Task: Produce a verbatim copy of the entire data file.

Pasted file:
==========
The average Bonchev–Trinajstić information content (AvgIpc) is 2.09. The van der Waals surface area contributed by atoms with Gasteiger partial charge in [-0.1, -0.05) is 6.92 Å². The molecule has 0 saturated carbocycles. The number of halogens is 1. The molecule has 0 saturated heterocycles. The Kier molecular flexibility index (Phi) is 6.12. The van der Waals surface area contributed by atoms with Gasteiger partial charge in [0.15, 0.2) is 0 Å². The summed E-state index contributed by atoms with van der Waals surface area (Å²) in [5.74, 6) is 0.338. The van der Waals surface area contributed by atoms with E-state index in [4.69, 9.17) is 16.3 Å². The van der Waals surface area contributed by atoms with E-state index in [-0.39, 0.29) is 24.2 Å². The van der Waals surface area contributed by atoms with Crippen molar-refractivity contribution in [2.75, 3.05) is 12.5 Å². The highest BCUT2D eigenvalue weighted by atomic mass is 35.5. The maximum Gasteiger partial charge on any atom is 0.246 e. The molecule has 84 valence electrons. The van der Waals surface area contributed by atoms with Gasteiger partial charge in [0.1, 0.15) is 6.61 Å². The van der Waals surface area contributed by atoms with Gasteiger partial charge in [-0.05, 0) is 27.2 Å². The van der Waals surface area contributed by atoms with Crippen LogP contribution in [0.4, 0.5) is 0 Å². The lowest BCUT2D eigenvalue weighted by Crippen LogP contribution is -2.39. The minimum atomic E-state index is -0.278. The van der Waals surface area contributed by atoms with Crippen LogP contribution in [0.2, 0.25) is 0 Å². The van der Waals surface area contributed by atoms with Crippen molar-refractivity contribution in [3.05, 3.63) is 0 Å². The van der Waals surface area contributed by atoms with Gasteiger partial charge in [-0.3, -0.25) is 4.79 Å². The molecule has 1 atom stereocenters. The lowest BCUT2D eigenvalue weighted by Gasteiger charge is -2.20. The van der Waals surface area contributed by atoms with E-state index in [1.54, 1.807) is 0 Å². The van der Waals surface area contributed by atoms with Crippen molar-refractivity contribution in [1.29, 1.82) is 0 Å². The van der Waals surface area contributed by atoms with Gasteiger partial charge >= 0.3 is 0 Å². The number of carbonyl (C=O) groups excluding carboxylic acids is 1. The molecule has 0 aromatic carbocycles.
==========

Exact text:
The average Bonchev–Trinajstić information content (AvgIpc) is 2.09. The van der Waals surface area contributed by atoms with Gasteiger partial charge in [-0.1, -0.05) is 6.92 Å². The molecule has 0 saturated carbocycles. The number of halogens is 1. The molecule has 0 saturated heterocycles. The Kier molecular flexibility index (Phi) is 6.12. The van der Waals surface area contributed by atoms with Gasteiger partial charge in [0.15, 0.2) is 0 Å². The summed E-state index contributed by atoms with van der Waals surface area (Å²) in [5.74, 6) is 0.338. The van der Waals surface area contributed by atoms with E-state index in [4.69, 9.17) is 16.3 Å². The van der Waals surface area contributed by atoms with E-state index in [-0.39, 0.29) is 24.2 Å². The van der Waals surface area contributed by atoms with Crippen molar-refractivity contribution in [2.75, 3.05) is 12.5 Å². The highest BCUT2D eigenvalue weighted by atomic mass is 35.5. The maximum Gasteiger partial charge on any atom is 0.246 e. The molecule has 84 valence electrons. The van der Waals surface area contributed by atoms with Gasteiger partial charge in [0.1, 0.15) is 6.61 Å². The van der Waals surface area contributed by atoms with Gasteiger partial charge in [-0.05, 0) is 27.2 Å². The van der Waals surface area contributed by atoms with Crippen LogP contribution in [0.4, 0.5) is 0 Å². The lowest BCUT2D eigenvalue weighted by Crippen LogP contribution is -2.39. The minimum atomic E-state index is -0.278. The van der Waals surface area contributed by atoms with Crippen LogP contribution in [0.2, 0.25) is 0 Å². The van der Waals surface area contributed by atoms with Crippen molar-refractivity contribution in [3.05, 3.63) is 0 Å². The van der Waals surface area contributed by atoms with Gasteiger partial charge in [-0.3, -0.25) is 4.79 Å². The molecule has 1 atom stereocenters. The lowest BCUT2D eigenvalue weighted by Gasteiger charge is -2.20. The van der Waals surface area contributed by atoms with E-state index in [1.54, 1.807) is 0 Å². The van der Waals surface area contributed by atoms with Crippen molar-refractivity contribution in [1.29, 1.82) is 0 Å². The van der Waals surface area contributed by atoms with Gasteiger partial charge >= 0.3 is 0 Å². The number of carbonyl (C=O) groups excluding carboxylic acids is 1. The molecule has 0 aromatic carbocycles.